Articulate June 2017

Chamber Addresses City’s Infrastructure Needs

Written By: Karissa Diomampo

The Gainesville Area Chamber of Commerce held its first-ever public meeting focused on public safety and the need for a new public safety radio system on March 29 at the Senior Recreation Center.

In September 2016, the chamber launched the Putting Children First Infrastructure Investment Initiative to address infrastructure needs within four sectors: public schools, parks and recreation, roads and public safety.

Since its creation, the Infrastructure Investment Initiative (i3) Steering Committee has conducted research within the four sectors. It has shared recommendations and presented research that documents Alachua County’s infrastructure needs and priorities, specifically mentioning public safety needs at the March meeting.

The chamber and the i3 Steering Committee welcome the community’s opinions so that they can prioritize community needs and draft a ballot ordinance that will propose a raise in taxes, said Brian Scarborough, the i3 Steering Committee chair.

“We are actually taking a deep dive in addressing the infrastructure needs of our community,” Scarborough said. “We don’t know what the public wants to fund — we hope the community will stay engaged and build consensus.”

There are a variety of needs, so the key is to receive a wide scope from the community, said Commissioner Lee Pinkoson of the Alachua County Board of County Commissioners. The chamber is currently taking the initiative to try to engage the community.

Dianna Payne, a resident of Alachua County for 45 years, first heard about the meeting from a local newspaper. She attended the meeting to learn about the new initiative.

“Nothing like this has ever been done before,” she said.

As Gainesville continues to expand rapidly, the four sectors need to be addressed now to prevent further challenges, Scarborough said.

The forum focused on public safety, where Alachua County Sheriff Sadie Darnell spoke about the outdated 17-year-old trunked radio system that has negatively affected the effectiveness of the police department’s response to calls.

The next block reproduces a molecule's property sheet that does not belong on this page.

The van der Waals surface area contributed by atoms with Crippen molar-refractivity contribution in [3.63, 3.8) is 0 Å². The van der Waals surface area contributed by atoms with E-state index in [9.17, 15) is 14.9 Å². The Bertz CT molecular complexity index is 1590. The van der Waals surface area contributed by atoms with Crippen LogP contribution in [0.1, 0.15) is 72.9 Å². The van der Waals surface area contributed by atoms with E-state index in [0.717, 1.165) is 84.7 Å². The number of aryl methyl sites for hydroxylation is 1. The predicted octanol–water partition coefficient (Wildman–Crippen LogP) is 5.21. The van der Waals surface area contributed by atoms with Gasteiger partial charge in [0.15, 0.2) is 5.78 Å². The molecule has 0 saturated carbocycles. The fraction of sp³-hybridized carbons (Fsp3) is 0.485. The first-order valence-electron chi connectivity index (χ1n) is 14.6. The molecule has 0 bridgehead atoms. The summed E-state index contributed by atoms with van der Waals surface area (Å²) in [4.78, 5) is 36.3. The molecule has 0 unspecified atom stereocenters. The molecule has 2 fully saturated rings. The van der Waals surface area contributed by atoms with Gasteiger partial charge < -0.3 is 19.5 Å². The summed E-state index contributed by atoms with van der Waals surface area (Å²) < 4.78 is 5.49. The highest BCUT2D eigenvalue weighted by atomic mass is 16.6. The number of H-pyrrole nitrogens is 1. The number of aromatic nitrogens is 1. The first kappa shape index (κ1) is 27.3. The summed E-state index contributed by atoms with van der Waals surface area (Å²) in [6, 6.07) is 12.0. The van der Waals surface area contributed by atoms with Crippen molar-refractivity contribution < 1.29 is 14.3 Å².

“This is a public safety concern,” Darnell said. “We have a failing system and communication is dependent on us responding to the needs of our citizens.”

There are only six radio towers and there are 3,081 radios on the system, but that isn’t enough coverage, Darnell said. The working equipment is rapidly becoming outdated and the sheriff’s department has resorted to buying old parts off eBay.

At the meeting, they played an example of the trunked radio system failing for the public to hear. The audio was unclear and the noise was garbled.

“The current radio system is not equipped for us to serve the rural areas of the city,” Darnell said.

In addition, the radios are not functioning well in the new buildings as urban growth goes vertical, she said. The Standard, a tall apartment complex, and the University of Florida’s Newell Hall will affect the signal penetration and further complicate the situation.

The trunked radio system is not only used by the Alachua County Sheriff’s Office, Darnell said, it is also used by medical responders, fire rescues, the Gainesville Regional Transit System, the University of Florida Police Department and Gainesville Regional Utilities.

“It’s a huge undertaking, and I don’t think one entity can do it on their own,” Payne said. “They need to get the community more involved and informed about these issues.”

The meeting was one of three forums the chamber plans to hold. The next forum will include Sandy Hollinger, the interim superintendent of Alachua County Public Schools, who will speak about the infrastructure needs of public schools and the funding the school district will need to address its current challenges. “Hopefully, people come out,” Pinkoson said. “There needs to be participation.”

“This is a public safety concern,” Darnell said. “We have a failing system and communication is dependent on us responding to the needs of our citizens.” – Alachua County Sheriff Sadie Darnell

Karissa Diomampo is a third-year public relations major at the University of Florida. Great ideas, people and growth inspire her. When she’s not at a local coffee shop or the newest restaurant, she’s on an adventure with her family and friends

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